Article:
Can I exercise stock options in a privately-held startup?


My options (ISO's) in a privately-held (VC-funded) startup are slowly but surely vesting. Can I exercise the vested options? What does it mean to exercise options in a privately-held company? If it's allowed, how does AMT apply? Who determines the "fair market value" of stock in a privately-held company?

Equity USA Stock Options

asked May 18 '11 at 00:59
Matt Solnit
123 points
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3 Answers


Generally it doesn't make sense to exercise vested options in a private company whilst you are still employed by the company. You would be spending money to exercise your options but without any guarantee that there will be any future liquidity. If for the sake of argument it would cost you $1000 to exercise your options now, it would still cost you $1000 in 4 years time if/when your company is trading. So why not just hang onto them and exercise them when you know there is a market?

There may be tax implications in exercising your options - ISO's are more tax efficient but I would seek advice on this. It is possible that because these are ISO's the fair market value doesn't come into it but again - advice needed here.

If you are leaving the company then you may want to exercise them because most stock option schemes are for employees and as soon as you leave the company you may not be allowed to exercise the option. But again, you are buying stock in a company that is not yet trading so beware.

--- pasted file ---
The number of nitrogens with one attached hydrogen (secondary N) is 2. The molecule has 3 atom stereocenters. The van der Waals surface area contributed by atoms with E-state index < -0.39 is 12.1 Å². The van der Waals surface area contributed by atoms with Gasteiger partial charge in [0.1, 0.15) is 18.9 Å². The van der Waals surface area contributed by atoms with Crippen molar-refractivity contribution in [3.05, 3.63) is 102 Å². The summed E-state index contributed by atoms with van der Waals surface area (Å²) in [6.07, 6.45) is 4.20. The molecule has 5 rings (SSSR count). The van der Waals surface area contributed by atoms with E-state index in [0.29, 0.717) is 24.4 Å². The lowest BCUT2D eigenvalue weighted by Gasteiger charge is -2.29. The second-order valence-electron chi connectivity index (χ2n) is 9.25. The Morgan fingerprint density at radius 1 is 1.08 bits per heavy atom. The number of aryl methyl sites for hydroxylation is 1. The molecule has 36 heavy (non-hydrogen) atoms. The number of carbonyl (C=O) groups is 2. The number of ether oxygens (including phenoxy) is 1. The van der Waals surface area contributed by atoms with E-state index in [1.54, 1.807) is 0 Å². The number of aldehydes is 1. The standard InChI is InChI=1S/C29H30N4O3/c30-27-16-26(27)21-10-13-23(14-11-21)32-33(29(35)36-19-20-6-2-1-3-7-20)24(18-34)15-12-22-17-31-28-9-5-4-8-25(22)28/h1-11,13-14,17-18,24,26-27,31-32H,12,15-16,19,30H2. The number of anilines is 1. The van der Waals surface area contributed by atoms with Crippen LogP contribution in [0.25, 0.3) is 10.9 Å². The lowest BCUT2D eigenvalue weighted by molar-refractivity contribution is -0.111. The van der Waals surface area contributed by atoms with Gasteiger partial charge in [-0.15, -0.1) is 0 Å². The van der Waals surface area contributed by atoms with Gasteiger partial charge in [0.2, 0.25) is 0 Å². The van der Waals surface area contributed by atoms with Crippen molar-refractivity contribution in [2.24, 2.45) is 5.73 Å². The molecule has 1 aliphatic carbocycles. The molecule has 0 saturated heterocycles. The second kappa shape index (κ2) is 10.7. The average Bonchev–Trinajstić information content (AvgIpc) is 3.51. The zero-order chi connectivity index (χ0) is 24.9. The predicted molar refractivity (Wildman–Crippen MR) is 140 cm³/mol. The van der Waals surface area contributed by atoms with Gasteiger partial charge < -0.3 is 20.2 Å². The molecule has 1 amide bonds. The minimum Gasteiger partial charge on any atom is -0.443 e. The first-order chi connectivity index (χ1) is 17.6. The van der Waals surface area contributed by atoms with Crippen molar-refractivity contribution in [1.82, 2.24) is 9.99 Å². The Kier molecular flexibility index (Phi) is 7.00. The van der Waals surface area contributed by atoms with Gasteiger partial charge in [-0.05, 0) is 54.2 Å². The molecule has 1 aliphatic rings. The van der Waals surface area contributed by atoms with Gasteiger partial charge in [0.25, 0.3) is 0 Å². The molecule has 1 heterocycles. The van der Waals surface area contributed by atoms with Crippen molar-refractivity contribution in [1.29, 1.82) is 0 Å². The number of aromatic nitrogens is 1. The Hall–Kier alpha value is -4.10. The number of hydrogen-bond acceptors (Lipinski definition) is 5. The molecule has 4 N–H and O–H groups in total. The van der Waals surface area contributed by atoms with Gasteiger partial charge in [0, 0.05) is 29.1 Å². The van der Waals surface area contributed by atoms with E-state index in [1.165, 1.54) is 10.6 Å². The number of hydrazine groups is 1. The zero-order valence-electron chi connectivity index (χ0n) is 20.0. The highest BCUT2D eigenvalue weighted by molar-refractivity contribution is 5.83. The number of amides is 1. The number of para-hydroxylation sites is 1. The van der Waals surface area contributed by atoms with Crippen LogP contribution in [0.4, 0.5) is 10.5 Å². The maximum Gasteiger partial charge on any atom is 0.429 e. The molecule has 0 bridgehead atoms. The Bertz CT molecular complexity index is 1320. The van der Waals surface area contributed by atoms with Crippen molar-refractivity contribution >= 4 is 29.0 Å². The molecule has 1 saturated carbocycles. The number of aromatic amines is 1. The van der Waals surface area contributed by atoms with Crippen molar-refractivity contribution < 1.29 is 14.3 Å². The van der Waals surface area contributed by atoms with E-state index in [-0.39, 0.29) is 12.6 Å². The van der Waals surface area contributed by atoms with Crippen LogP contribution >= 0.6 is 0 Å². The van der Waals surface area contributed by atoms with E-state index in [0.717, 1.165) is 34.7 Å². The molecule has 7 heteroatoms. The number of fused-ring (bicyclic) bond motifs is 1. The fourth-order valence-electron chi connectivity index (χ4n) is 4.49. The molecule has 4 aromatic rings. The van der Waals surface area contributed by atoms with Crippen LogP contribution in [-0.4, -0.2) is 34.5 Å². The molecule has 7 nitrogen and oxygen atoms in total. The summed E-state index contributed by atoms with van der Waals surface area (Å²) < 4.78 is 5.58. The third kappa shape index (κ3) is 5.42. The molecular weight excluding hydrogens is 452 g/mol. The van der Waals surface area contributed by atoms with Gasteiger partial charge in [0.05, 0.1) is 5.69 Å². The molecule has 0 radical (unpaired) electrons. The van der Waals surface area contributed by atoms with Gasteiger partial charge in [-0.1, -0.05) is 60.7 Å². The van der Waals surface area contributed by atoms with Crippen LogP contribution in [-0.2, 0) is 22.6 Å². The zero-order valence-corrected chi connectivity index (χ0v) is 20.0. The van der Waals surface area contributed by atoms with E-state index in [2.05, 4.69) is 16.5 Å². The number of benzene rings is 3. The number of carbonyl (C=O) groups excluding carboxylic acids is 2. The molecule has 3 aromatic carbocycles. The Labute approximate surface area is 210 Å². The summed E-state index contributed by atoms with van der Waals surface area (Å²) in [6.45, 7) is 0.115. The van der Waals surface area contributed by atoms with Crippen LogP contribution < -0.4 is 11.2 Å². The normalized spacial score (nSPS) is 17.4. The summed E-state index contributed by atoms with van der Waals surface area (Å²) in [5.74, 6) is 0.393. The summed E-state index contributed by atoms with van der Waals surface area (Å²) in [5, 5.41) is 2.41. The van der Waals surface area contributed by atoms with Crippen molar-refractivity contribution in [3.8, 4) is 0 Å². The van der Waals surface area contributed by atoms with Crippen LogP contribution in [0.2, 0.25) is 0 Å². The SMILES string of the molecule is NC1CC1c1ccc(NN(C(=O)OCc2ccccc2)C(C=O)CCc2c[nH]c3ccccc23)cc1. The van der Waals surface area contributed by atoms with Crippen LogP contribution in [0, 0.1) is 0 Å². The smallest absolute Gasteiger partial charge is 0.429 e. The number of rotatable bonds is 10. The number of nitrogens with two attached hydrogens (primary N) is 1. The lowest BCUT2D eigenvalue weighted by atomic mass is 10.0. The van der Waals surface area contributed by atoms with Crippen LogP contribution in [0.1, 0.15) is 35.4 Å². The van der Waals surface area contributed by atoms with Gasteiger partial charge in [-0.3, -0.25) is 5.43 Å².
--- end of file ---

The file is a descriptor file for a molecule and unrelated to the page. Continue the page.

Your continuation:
Your company should advise you on how to exercise them. However you might be the first person that has tried to do this so they might need to go set up the process! But again, I'd ask the question 'do you really want to exercise them now?'

Update: Creating a market for privately held stock is possible through websites like Second Market. I wouldn't recommend this for new startups but if you are more established and the business can demonstrate a track record for delivering value, you could generate some liquidity for your private stock here.

answered May 18 '11 at 01:46
2,333 points


In almost every case, yes, you can exercise (purchase) your stock options.

But, why would you?

At this stage, you cannot sell them (generally speaking sales are highly restricted pre-IPO, and they're not worth anything yet anyway), and there is always the probability that some other thing will happen to negatively affect their long-term value.

Personally, I've never seen the value in exercising stock options while you're still in the privately-held stage of the company. There is far more downside than upside in most cases. In certain scenarios, you can avoid short-term gains taxes by exercising then waiting 1+ years before selling them. This is still rarely worth the risk overall unless you are positive of the outcome, and it's going to save you a significant chunk of money (>$100K, IMO).

My unsolicited non-valued advice: Let your options continue to exist on paper. If you are contemplating leaving the company, it might make sense to explore exercising them. But then again, why would you leave if the stock was going to continue to increase in value? ;)

answered May 18 '11 at 01:54
Brian Karas
3,407 points


For Canada, you may need to hold the stock for a period of time to realize certain tax benefits.

This article is quite informative and uses examples to illustrate the concepts.

answered Sep 11 '13 at 07:52
Jack Be Nimble
1 point
  • Interesting link. But would you mind distilling some of the key points and adding them to your answer? That can help if the link gets broken or for people who don't want to read the entire thing. (It's kinda long....) – rbwhitaker 10 years ago

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